Teachers are yet to find a buyer for Spire Bank more than two months after the June target that had been agreed with the Central Bank of Kenya and Sacco regulator Sasra.
Spire Bank has explored over seven potential buyers including a local bank that confirmed interest in the lender’s good books and teachers’ membership but the banking regulator has turned down most of the suitors on conflict of interest and credibility issues.
Mwalimu Sacco, the lender’s owner, told the Parliamentary Finance Committee in April that it had agreed with the regulators to resolve the Spire Bank problem either through a strategic buyer or liquidating the bank by end of June.
“There is no fixed deadline imposed on the shareholder as such and the search for a sustainable solution is ongoing,” Spire Bank said on Tuesday.
Despite the uncertainties over its future, the bank was able to cut its losses in the half year to June 2022 on lower costs, loan recoveries and conversion of shareholder deposits into equity.
Spire cut its net loss by 21 percent to Sh403 million from Sh512.8 million last year, despite constrained lending due to low capital and delayed resolution through the bank sale or finding a strategic investor.
Interest expense declined from Sh221 million to Sh85 million on the conversion of Sh3.4 billion deposits to equity while operating expenses declined seven percent to Sh470 million.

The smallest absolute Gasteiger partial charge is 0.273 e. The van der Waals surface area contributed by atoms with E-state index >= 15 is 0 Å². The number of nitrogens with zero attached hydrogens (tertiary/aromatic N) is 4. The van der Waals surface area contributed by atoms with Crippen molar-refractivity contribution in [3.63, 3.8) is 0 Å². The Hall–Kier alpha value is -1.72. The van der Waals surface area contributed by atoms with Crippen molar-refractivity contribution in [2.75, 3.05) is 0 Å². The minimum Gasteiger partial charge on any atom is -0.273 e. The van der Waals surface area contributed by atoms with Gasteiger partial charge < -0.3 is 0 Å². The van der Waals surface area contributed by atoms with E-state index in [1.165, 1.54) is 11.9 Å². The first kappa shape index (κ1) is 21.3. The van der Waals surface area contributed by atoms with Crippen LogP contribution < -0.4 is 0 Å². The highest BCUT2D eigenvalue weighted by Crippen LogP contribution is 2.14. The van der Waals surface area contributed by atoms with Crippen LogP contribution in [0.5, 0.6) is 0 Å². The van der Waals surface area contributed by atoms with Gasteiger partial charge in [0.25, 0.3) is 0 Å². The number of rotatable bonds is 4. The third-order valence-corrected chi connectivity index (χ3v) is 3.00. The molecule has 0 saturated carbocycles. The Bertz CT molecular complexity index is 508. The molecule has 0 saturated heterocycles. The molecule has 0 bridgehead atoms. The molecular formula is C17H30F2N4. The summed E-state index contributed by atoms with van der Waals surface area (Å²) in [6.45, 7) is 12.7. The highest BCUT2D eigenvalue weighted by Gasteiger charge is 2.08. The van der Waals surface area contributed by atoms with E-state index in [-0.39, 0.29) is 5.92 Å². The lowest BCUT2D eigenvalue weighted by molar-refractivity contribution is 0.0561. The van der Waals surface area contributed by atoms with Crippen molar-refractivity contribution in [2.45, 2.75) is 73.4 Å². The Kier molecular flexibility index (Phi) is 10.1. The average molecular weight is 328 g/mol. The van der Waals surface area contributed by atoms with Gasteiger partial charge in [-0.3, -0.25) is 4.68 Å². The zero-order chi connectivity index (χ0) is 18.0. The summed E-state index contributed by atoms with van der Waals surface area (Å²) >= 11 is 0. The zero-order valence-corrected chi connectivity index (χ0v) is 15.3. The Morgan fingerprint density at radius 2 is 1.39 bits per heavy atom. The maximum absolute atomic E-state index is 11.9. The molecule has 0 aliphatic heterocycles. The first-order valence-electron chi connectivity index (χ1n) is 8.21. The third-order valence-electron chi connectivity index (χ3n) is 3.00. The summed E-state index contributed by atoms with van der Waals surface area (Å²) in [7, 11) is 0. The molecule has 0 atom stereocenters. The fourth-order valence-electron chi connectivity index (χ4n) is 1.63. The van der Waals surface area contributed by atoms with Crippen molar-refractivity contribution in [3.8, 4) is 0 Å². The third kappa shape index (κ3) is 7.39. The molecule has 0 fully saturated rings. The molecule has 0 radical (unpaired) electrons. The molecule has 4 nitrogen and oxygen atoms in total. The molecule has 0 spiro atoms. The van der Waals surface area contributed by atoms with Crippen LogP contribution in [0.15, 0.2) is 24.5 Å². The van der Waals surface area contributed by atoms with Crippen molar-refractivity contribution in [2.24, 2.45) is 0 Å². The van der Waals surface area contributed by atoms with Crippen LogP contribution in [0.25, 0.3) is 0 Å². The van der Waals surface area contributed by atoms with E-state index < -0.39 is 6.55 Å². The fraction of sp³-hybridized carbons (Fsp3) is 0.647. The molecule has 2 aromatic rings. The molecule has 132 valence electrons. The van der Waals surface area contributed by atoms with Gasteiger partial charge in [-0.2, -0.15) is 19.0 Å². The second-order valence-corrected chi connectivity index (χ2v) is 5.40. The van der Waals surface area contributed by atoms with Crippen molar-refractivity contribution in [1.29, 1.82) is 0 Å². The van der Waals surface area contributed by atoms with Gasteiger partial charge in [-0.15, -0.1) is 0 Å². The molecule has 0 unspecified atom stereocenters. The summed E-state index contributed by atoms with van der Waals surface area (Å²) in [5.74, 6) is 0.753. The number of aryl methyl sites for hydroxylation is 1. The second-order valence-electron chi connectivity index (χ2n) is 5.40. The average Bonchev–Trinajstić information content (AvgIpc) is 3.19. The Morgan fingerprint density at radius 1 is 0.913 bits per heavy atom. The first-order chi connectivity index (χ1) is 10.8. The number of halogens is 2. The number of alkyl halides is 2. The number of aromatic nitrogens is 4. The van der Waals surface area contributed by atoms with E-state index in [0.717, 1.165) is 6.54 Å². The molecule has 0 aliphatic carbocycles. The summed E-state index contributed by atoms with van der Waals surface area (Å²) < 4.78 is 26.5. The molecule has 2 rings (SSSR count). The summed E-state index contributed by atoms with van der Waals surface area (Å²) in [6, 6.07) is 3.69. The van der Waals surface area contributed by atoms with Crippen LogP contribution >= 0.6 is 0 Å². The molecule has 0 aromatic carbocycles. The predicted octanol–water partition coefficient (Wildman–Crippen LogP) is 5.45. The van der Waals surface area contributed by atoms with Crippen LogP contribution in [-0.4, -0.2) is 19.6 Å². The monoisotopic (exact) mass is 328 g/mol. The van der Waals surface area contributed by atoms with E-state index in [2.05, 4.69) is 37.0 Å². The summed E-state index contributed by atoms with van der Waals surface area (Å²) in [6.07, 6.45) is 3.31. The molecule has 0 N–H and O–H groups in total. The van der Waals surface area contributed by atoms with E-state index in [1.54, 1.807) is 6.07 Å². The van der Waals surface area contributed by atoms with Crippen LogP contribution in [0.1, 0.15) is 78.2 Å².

The bank has been unable to lend due to low capital ratios that have seen its loan book shrink from Sh2.3 billion to Sh1.7 billion.
The lender whose capital ratios are below the mandatory CBK requirements has, however, seen an improvement in its core capital from negative Sh4.1 billion in June last year to negative Sh1.7 billion due to the deposit to equity conversion.
On its capital adequacy ratios, core capital to total risk-weighted assets stood at negative 33.4 percent in June against the statutory minimum of 10.5 percent in June, while total capital to total risk-weighted assets stood at negative 32.1 percent against a required minimum of 14.5 percent.
The core capital to total deposits ratio, which lenders are supposed to maintain at a minimum of eight percent, stood at negative 40.8 percent.
Spire Bank has also been unable to access cash from peer banks due to its financial challenges.
The lender has also been begging for additional support from Mwalimu Sacco and the CBK to allow it to earn money to meet expenses and recover years of losses, but the Sacco faced limitations from helping out due to limitations imposed by the sector regulator.
A parliamentary probe revealed that Sasra stopped Mwalimu Sacco from pumping additional money into the bank after they sank billions of shillings into lender bought from the late Naushad Merali in 2015 for Sh2.4 billion.